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Strange Angels, Book One by Lili St. Crow


Strange Angels
Lili St. Crow
Date: May 14, 2009
304 pages
ISBN-10: 1595142517
ISBN-13:  9781595142511
Lexile :HL810L

Book Overview:

Strange Angels is the story of Dru Anderson, a sophomore in high school who has been moving from place to place with her father ever since her mother and grandmother died.  Together, they work in the Real World, the world most people don’t want to know about because it’s inhabited by all the “things that go bump in the night”.  Her father’s life mission is to take out one particular “sucker” (vampire), and their search for him and the other creepy things they hunt determines where they live next.  Dru’s father has tried to teach her all the things he knows about the Real World and about fighting and weapons.  Dru has some unexplained abilities to sense danger, to read auras, and so on that come in handy in their line of work.  Dru’s world falls apart when she loses her father in a completely unexpected way, and the rest of the book and the series is the account of how she copes.

Lili St. Crow is the YA fiction pen name of Lilith Saintcrow.   The Strange Angels books are her first YA titles; there are five books in the series.  Ms. Saintcrow has published over 25 novels, and a few short stories; she mainly writes paranormal romance and urban fantasy novels for adults.  She has also published under the pseudoynm of Anna Beguine.

Positive Content:

Ms. Saintcrow is a sorceress with figurative language; truly, few authors have such a knack for quirky descriptions that communicate taste, touch, smell, and visual details so well.  The author often digresses into vignettes of Dru’s previous life to give us clues that help us understand some of the decisions the character makes. These flashbacks are handled in such a way that they enhance the reading experience rather than distract the reader from the plot.  The plot moves along at a fast clip; when the book is finished, it’s a surprise to realize the events take place in just a few days’ time.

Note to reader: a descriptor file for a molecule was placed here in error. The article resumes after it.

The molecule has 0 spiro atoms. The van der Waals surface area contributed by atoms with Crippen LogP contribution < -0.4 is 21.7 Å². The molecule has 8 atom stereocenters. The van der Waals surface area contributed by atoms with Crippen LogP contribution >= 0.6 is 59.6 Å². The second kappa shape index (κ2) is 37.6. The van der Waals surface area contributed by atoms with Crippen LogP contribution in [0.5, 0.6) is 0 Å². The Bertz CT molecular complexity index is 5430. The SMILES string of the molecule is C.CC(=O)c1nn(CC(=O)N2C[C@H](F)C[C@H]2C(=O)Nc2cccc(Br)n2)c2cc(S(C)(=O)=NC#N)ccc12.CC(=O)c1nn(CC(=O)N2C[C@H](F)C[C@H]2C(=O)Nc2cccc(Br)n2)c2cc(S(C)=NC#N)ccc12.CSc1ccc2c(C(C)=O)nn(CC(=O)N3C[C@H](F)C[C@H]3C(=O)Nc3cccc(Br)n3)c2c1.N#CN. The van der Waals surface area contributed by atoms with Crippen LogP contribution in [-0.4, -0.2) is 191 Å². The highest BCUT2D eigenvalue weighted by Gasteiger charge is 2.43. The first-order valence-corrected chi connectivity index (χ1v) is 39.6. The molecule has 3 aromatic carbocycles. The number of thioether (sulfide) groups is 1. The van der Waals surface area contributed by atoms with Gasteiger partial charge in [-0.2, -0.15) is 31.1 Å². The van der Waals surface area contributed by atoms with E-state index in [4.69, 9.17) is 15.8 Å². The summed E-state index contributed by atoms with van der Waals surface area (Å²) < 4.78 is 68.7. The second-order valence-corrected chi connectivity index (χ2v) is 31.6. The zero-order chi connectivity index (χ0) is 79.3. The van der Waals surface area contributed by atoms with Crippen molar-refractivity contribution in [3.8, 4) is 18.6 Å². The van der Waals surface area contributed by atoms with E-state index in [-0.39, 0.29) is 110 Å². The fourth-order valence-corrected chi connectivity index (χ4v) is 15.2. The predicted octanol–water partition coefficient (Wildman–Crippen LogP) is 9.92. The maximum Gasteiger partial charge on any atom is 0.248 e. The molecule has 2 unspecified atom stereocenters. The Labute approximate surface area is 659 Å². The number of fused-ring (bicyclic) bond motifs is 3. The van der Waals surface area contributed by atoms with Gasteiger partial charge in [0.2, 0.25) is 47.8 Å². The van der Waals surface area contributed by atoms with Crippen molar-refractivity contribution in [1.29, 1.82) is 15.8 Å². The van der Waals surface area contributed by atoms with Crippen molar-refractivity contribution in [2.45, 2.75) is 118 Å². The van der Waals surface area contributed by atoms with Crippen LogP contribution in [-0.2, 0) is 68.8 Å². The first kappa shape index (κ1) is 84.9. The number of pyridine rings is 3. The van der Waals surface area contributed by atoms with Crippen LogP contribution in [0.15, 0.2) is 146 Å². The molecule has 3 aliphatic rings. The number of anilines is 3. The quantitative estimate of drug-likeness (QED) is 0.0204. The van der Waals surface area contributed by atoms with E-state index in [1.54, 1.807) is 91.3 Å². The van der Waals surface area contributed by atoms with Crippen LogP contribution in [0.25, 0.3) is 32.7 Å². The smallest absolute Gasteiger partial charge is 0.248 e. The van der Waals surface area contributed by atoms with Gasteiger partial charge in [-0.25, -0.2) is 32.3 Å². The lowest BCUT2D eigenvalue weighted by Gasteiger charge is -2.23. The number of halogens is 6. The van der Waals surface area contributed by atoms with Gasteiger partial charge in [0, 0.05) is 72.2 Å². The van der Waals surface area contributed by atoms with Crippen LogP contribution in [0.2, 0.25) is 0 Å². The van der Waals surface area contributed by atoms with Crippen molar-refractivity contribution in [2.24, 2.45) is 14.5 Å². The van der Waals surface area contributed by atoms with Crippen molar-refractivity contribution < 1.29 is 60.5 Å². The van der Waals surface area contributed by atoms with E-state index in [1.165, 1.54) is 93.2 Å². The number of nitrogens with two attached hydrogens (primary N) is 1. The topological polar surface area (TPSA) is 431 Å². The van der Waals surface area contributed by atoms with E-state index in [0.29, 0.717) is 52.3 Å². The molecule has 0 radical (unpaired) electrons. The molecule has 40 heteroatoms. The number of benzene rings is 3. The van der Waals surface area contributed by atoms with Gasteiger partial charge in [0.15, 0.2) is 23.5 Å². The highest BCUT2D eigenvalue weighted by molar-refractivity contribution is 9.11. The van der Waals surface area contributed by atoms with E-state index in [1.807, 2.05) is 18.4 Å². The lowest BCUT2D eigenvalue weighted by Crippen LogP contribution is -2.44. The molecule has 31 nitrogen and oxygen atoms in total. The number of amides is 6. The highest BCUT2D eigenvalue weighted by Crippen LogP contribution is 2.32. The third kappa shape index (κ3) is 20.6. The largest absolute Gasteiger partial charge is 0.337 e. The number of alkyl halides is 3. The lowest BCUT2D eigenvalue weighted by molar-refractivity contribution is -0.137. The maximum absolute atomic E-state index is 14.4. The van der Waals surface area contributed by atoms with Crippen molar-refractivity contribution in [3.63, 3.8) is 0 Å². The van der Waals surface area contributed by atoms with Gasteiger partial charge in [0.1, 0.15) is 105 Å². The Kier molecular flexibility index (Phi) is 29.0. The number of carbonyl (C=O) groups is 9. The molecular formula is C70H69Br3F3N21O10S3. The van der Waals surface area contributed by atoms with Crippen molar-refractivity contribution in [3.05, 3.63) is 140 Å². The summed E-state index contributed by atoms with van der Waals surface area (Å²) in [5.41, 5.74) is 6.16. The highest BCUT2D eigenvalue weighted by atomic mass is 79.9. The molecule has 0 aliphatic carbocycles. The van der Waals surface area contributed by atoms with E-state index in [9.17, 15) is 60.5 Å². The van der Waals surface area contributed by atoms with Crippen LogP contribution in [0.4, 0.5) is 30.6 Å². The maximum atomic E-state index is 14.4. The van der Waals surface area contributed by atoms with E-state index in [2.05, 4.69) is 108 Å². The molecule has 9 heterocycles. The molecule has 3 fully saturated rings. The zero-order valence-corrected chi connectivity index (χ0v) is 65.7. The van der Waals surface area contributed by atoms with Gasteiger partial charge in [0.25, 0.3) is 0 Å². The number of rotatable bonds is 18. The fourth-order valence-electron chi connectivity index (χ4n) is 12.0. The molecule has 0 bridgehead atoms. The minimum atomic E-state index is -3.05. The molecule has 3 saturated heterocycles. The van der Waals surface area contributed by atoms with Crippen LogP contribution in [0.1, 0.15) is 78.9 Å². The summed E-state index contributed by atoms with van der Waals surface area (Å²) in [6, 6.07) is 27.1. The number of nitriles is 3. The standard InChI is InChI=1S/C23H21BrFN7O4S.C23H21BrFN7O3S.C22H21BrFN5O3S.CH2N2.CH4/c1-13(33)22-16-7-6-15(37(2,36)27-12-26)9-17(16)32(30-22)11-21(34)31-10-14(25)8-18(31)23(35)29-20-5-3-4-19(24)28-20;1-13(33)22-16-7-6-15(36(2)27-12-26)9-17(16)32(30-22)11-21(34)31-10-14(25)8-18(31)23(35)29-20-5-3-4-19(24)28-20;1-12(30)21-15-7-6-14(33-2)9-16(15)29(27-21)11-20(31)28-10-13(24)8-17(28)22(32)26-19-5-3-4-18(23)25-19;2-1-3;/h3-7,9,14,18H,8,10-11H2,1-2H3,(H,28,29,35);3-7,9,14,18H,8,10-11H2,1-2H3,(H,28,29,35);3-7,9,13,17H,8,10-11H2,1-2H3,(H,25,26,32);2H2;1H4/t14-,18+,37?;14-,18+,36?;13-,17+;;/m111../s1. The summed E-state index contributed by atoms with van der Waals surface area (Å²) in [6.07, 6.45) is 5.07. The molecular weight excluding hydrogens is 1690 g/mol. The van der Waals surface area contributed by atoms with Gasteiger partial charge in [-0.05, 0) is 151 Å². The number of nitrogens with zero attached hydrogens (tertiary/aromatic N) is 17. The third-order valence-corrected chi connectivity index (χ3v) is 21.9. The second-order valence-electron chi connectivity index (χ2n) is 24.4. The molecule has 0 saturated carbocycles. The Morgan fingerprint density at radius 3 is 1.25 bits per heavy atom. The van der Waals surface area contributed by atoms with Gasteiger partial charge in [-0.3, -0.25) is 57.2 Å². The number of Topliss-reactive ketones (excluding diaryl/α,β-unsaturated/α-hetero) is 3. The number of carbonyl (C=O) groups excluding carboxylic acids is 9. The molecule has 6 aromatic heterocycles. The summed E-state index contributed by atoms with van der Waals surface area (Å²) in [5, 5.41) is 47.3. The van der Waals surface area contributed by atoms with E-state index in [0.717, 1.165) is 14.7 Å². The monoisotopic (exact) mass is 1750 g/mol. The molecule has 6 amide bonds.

Content to Consider: (Spoilers)


  • Dru’s father is loading clips with ammunition while she gets ready to leave for school.  He denies her offer to go with him.  Guns (of all kinds), ammunition, knives, and other weapons are all a normal part of Dru’s life with her ex-Marine/hunter dad.
  • Dru’s father comes home after he’s been zombified.  She kills her father by shooting him several times in self-defense.  The violence is pretty graphic.
  • Dru keeps the gun with her because she’s not thinking straight.  After a while, though, she realizes that she shouldn’t be packing it around wherever she goes.
  • Dru drowns a large, burning dog (one of those creatures from the Real World, aka a tracker) and shoots a werewulf. The dog dies, but the werewulf survives.
  • Graves is bitten by the werewulf and his injury is fairly severe.
  • Dru holds a gun trained on Graves, scaring him out of his wits, while she questions him.  She intends to shoot him if he turns into a werewulf.
  • Cristophe, a djamphir  (half-Vampire) member of the Order, shoots at a werewulf with a shotgun to protect Dru.
  • Dru wings Cristophe with the Glock from her father’s truck; she thinks she needs to defend herself.
  • Dru hexes Mrs. Bletchley, a teacher; the woman starts to choke, and Dru’s classmates are terrified.  The teacher is carted away in an ambulance, but we find out that she suffers no long-term physical damage.
  • Dru and Graves fight hand-to-hand with Cristophe until he makes them understand that he’s on their side.
  • Cristophe informs Dru that her mother was murdered by Sergej, the king among vampires.
  • A dreamstealer gets a hold on Dru while she is asleep and tries to steal her breath; Graves and Cristophe fight it off.  Dru goes into shock, but she recovers.
  • Even though they fight off the dreamstealer, they learn that it has killed the neighbors, layed its eggs in their bodies, and its babies hatch just in time to attack Dru and Graves as they make a break for it.
  • Cristophe and Dru tussle briefly over the keys to the truck, and he lets her win.
  • Cristophe is attacked by a pack of werewulfen; nobody is hurt in the encounter.
  • Dru meets Sergej, and she puts a bullet into his forehead; however, he just shrugs off the injury.
  • Dru throws a hex at Sergej.
  • Cristophe and the pack of werewulfen attack and overwhelm Sergej, but he escapes to fight another day.

Crude, Vulgar, or Profane Language: PERVASIVE

This book contains so many crude words, vulgar expressions, and so much profanity that it appears about every other page.  The book is told in the first person from Dru’s point of view.  Dru is a sophomore in high school who has been in the company of her ex-Marine father for a few years.  Perhaps this is the reason that she thinks and talks like a sailor.  The following list is by no means exhaustive:

  • Mrs. Bletchley, a teacher, is a “bitch” according to Graves.
  • Dru misuses the name of God and Jesus repeatedly.
  • Dru uses Hell frequently.